According to General Relativity, everything in the Universe is played out on a stage that has three dimensions of space and one of time. This space-time is warped by the mass and energy of the Universe’s contents. Theoretically a large enough concentration of mass or energy can distort time so much that it folds back on itself like a crumpled sheet. These folds were described by Kurt Gödel in 1949 and are known as ‘closed -like curves’. They ought, at least in theory, to allow us to revisit past moments in history by using an idea developed in 1988 by Kip Thorne and colleagues at the California Institute of Technology, who showed that tunnels through space-time (wormholes), would allow time travel by taking a shortcut from one fold to the next.
There are still plenty of obstacles to time-travelling through wormholes. Not least is the fact that the only wormholes we can possibly make with present-day technology are tiny: only subatomic particles would be small enough to travel through them.
Velocity and gravity both slow clocks down. In orbit 5,900 miles (9500km) above Earth, the low gravity and high velocity cancel each other out.
You could say that time travel has already been achieved. Russian cosmonaut Sergei Krikalev has time-travelled 0.023 seconds (23 milliseconds) into the future. It may not be much, but it’s more than any other human has achieved so far. We know this because Sergei holds the world record for time spent in space: 803 days, 9 hours and 39 minutes. He also orbited the Earth (on six different missions) aboard the MIR space station and the International Space Station (ISS) at an average speed of 17,400 mph (28,000 kph).
Sergei’s minuscule amount of time travel is made possible by the effect of ‘time dilation’, as predicted by Einstein’s Special Theory of Relativity. The closer you travel to the speed of light, the slower time runs for you compared with someone else who is at rest. In fact, time always runs slightly slower for you when you’re moving, but usually the effect is so tiny that we can’t detect it. However, astronauts zooming around the Earth for long periods experience measurable amounts of ‘time dilation’. Two years for us on Earth was two years minus 20 milliseconds for Sergei Krikalev.
That may not be as impressive as what Marty McFly could achieve in a DeLorean travelling at 88 mph (142 kph) in Back To The Future, but that’s because in the real world of relativity, even an orbiting space station is very slow indeed. If an astronaut were able to travel at close to the speed of light, it might take her a minute to reach the nearest star and another minute to get back: that’s just two minutes of her time. But we on Earth would be waiting eight years. In this case, it would be possible to say that she has travelled eight years into the future.
One of the questions posed by time travel sceptics is: if time travel is theoretically possible, why hasn’t anybody from the future turned up yet? One explanation is that the earliest point anyone in the future could travel back to is the time when the first time machine was invented. This is founded on the idea that one time machine on its own would be as useless as a single tube station - you need one at each end of the journey. According to Irina Aref’eva and Igor Volovich, mathematicians based at the Steklov Mathematical Institute in Moscow, the Large Hadron Collider (LHC) might just turn out to be the device we’ve all been waiting for. If so, then the LHC will be known as the ‘birthplace of time travel’ - a ‘must see’ destination for all future time-travellers.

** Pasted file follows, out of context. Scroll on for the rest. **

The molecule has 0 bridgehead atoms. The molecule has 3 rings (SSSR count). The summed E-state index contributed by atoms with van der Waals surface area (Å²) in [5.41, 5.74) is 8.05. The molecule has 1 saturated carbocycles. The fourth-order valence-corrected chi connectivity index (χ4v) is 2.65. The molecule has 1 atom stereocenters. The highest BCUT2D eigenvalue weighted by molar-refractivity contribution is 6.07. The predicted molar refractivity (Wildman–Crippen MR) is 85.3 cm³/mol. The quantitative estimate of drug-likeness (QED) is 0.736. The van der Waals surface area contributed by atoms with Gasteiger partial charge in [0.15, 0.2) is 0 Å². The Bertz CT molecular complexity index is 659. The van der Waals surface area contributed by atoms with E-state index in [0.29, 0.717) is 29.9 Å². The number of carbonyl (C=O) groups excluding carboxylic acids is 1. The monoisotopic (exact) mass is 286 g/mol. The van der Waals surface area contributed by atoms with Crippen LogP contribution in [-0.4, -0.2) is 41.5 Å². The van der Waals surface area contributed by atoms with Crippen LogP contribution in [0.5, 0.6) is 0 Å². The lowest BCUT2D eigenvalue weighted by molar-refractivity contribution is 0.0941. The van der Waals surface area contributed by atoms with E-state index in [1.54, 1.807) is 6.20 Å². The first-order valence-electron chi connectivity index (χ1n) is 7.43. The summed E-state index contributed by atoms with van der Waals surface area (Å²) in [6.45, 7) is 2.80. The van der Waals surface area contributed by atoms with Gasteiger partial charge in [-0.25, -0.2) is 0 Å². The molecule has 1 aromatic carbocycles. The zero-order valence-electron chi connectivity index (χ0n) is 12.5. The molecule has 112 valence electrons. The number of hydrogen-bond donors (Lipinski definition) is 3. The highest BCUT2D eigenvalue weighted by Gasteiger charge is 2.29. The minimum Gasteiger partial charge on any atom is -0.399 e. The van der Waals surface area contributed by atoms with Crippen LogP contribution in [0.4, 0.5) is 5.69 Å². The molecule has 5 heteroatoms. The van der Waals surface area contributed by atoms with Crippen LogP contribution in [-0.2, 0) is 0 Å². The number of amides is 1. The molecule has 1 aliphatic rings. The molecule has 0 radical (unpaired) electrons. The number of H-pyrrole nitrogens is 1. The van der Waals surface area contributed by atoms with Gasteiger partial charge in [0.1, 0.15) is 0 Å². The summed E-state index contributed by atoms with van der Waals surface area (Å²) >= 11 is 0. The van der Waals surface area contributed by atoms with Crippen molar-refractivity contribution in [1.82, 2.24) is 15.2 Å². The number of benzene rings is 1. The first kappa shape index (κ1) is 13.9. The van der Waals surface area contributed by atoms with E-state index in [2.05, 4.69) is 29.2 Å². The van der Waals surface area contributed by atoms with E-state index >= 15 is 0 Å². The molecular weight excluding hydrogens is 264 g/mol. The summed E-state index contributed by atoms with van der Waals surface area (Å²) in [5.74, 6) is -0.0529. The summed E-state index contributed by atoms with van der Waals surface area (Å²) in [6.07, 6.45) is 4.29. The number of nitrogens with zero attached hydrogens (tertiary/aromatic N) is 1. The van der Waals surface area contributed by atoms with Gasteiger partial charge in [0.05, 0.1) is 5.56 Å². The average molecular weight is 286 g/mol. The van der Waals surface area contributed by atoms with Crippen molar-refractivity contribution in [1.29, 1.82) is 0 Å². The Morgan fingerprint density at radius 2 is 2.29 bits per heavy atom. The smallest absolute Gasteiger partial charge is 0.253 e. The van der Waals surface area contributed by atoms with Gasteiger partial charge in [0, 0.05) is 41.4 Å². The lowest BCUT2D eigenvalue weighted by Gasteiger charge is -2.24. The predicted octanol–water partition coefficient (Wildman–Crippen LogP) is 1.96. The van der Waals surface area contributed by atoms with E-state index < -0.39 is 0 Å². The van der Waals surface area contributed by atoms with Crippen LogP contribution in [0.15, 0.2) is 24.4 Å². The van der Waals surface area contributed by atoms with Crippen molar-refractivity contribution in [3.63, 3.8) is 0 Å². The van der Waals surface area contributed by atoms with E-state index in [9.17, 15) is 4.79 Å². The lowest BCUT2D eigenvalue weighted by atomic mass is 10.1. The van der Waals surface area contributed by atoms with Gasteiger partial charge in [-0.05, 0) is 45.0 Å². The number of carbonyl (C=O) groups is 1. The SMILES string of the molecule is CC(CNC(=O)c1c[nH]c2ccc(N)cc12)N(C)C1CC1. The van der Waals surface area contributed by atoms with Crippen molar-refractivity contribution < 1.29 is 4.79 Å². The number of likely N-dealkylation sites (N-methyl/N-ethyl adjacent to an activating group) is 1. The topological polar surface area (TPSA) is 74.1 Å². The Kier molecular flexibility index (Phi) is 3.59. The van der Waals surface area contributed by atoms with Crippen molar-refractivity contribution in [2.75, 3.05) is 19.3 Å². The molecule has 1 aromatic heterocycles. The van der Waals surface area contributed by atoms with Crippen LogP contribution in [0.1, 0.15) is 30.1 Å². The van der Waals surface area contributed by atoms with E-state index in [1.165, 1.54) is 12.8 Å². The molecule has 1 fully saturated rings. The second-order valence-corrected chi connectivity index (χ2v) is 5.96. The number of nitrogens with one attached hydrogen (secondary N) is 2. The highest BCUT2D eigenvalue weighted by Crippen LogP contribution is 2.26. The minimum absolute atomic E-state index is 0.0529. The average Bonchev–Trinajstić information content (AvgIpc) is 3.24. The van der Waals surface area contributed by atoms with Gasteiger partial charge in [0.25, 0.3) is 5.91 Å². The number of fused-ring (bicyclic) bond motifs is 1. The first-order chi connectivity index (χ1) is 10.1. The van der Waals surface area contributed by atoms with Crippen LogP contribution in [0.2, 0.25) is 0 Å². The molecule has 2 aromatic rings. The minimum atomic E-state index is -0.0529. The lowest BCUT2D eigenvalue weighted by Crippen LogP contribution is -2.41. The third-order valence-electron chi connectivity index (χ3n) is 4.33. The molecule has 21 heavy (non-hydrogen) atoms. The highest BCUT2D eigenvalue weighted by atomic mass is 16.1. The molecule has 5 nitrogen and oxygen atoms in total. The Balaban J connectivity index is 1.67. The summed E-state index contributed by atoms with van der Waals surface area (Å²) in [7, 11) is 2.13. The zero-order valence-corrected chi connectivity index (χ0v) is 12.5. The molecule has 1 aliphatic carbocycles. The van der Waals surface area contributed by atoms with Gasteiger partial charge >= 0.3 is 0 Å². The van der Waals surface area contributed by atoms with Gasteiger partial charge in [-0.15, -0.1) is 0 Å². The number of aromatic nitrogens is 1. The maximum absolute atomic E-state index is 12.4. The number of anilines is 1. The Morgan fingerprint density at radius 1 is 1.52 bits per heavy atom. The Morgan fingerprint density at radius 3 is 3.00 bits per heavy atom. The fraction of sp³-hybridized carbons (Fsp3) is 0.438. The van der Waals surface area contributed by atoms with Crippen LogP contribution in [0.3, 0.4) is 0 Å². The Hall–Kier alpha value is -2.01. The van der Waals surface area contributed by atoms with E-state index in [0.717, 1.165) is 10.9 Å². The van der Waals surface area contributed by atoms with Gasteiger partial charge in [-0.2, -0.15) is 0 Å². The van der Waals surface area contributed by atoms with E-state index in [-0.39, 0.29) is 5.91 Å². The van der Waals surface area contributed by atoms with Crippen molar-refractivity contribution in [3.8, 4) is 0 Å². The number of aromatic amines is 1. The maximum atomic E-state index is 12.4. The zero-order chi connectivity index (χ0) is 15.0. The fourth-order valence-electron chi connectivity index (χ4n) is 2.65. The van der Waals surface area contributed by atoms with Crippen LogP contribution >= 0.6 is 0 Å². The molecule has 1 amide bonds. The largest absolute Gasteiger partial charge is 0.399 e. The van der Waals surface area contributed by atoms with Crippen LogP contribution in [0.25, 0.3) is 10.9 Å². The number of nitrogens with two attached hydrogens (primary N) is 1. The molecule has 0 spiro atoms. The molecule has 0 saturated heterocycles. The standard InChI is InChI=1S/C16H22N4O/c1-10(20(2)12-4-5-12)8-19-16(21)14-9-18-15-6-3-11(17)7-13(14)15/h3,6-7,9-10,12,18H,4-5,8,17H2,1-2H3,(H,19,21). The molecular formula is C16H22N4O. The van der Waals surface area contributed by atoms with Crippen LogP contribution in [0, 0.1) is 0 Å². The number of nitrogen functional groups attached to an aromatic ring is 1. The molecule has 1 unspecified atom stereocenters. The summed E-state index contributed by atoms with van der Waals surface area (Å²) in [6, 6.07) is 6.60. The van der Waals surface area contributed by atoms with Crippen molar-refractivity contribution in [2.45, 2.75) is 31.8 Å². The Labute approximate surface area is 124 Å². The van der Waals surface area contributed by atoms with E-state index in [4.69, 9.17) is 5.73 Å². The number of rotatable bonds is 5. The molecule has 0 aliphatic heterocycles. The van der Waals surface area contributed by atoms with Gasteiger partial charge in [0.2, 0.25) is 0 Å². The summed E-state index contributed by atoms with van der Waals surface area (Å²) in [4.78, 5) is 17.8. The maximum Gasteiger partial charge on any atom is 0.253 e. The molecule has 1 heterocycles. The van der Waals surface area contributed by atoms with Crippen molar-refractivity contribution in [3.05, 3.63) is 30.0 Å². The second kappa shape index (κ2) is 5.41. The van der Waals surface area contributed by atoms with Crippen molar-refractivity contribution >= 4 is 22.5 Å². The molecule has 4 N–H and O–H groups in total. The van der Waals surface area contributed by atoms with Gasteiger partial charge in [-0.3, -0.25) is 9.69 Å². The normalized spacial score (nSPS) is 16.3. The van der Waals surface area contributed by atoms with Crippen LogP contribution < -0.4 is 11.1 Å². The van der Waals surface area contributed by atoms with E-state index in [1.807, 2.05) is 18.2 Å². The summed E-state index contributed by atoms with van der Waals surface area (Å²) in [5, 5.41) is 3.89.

According to Aref’eva and Volovich, the LHC could create wormholes which would allow some form of time travel. Each accelerated particle whizzing round the LHC creates a kind of shock wave in space-time, a gravitational ripple that distorts the space and time around it. Under certain conditions, the colliding gravitational waves might rip a hole in Space and Time.
On June 28 2009, Stephen Hawking threw a party for time-travelers. No one came.
TARDIS stands for Time And Relative Dimension In Space.
Due to tidal friction from the sun and moon, the solar day is lengthening by 1.7 milliseconds each century.
The future is like heaven, everyone exalts it, but no one wants to go there now.
Stephen Hawking doesn’t believe time travel into the past will ever be possible because of the problem of the Grandfather Paradox. This is a thought experiment in which you travel back in time and kill your own grandfather. Having done this, you ensure that your father will never be born, which means that you will not only suddenly cease to exist, but will never have existed. But as a nonexistent person, you can’t travel back in time to kill your grandfather, so he survives, and so you can be born after all, in which case you can still go back in time and kill your own grandfather…. and so on. This problem remains unsolved.
Machine. Unexpectedly I’d invented a time.
One way to get round any awkward paradoxes that forbid time travel into the past was proposed by physicist Hugh Everett III, who first came up with the ‘many-worlds interpretation’ (MWI) of time travel. The MWI says that many universes may co-exist as separate branches following their own timelines, with new branches sprouting off in different directions at every decisive moment where there could be more than one outcome. Therefore, if you were to travel back in time and kill your grandfather, the branch of the universe you left behind would left be unaffected, and you would live on in the new branch (though possibly in prison for murder).
People assume that time is a strict progression of cause to effect, but actually from a non-linear, non-subjective viewpoint - it's more like a big ball of wibbly wobbly... time-y wimey... stuff.